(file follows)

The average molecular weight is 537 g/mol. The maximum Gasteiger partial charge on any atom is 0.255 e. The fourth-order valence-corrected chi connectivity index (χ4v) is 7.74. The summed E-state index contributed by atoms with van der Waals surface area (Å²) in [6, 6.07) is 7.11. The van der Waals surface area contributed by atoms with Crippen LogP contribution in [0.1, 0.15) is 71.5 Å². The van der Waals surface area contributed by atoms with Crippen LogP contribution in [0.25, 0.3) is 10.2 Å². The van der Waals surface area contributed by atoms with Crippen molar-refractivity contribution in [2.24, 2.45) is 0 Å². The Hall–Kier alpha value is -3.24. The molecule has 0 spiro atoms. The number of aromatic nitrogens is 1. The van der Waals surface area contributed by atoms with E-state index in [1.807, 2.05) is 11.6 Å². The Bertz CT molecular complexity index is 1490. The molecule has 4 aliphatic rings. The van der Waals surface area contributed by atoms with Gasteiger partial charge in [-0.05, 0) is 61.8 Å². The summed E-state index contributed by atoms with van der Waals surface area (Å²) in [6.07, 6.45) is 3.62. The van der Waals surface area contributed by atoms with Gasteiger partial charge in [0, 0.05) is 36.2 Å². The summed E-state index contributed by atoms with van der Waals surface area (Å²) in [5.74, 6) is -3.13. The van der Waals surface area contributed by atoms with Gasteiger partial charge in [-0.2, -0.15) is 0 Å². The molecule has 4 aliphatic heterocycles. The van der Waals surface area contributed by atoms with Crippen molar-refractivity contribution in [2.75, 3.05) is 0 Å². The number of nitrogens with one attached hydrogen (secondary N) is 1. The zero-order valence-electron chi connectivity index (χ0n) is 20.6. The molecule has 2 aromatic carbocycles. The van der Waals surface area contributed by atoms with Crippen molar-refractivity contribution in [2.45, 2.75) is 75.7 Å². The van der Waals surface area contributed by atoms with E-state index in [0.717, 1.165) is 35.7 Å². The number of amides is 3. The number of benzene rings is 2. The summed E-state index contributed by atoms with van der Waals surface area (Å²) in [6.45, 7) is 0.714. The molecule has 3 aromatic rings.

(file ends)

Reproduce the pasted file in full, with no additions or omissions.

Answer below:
The average molecular weight is 537 g/mol. The maximum Gasteiger partial charge on any atom is 0.255 e. The fourth-order valence-corrected chi connectivity index (χ4v) is 7.74. The summed E-state index contributed by atoms with van der Waals surface area (Å²) in [6, 6.07) is 7.11. The van der Waals surface area contributed by atoms with Crippen LogP contribution in [0.1, 0.15) is 71.5 Å². The van der Waals surface area contributed by atoms with Crippen LogP contribution in [0.25, 0.3) is 10.2 Å². The van der Waals surface area contributed by atoms with Crippen molar-refractivity contribution in [2.24, 2.45) is 0 Å². The Hall–Kier alpha value is -3.24. The molecule has 0 spiro atoms. The number of aromatic nitrogens is 1. The van der Waals surface area contributed by atoms with E-state index in [1.807, 2.05) is 11.6 Å². The Bertz CT molecular complexity index is 1490. The molecule has 4 aliphatic rings. The van der Waals surface area contributed by atoms with Gasteiger partial charge in [-0.05, 0) is 61.8 Å². The summed E-state index contributed by atoms with van der Waals surface area (Å²) in [6.07, 6.45) is 3.62. The van der Waals surface area contributed by atoms with Gasteiger partial charge in [0, 0.05) is 36.2 Å². The summed E-state index contributed by atoms with van der Waals surface area (Å²) in [5.74, 6) is -3.13. The van der Waals surface area contributed by atoms with Gasteiger partial charge in [-0.2, -0.15) is 0 Å². The molecule has 4 aliphatic heterocycles. The van der Waals surface area contributed by atoms with Crippen molar-refractivity contribution in [2.75, 3.05) is 0 Å². The number of nitrogens with one attached hydrogen (secondary N) is 1. The zero-order valence-electron chi connectivity index (χ0n) is 20.6. The molecule has 2 aromatic carbocycles. The van der Waals surface area contributed by atoms with Crippen molar-refractivity contribution in [2.45, 2.75) is 75.7 Å². The van der Waals surface area contributed by atoms with E-state index in [0.717, 1.165) is 35.7 Å². The number of amides is 3. The number of benzene rings is 2. The summed E-state index contributed by atoms with van der Waals surface area (Å²) in [6.45, 7) is 0.714. The molecule has 3 aromatic rings.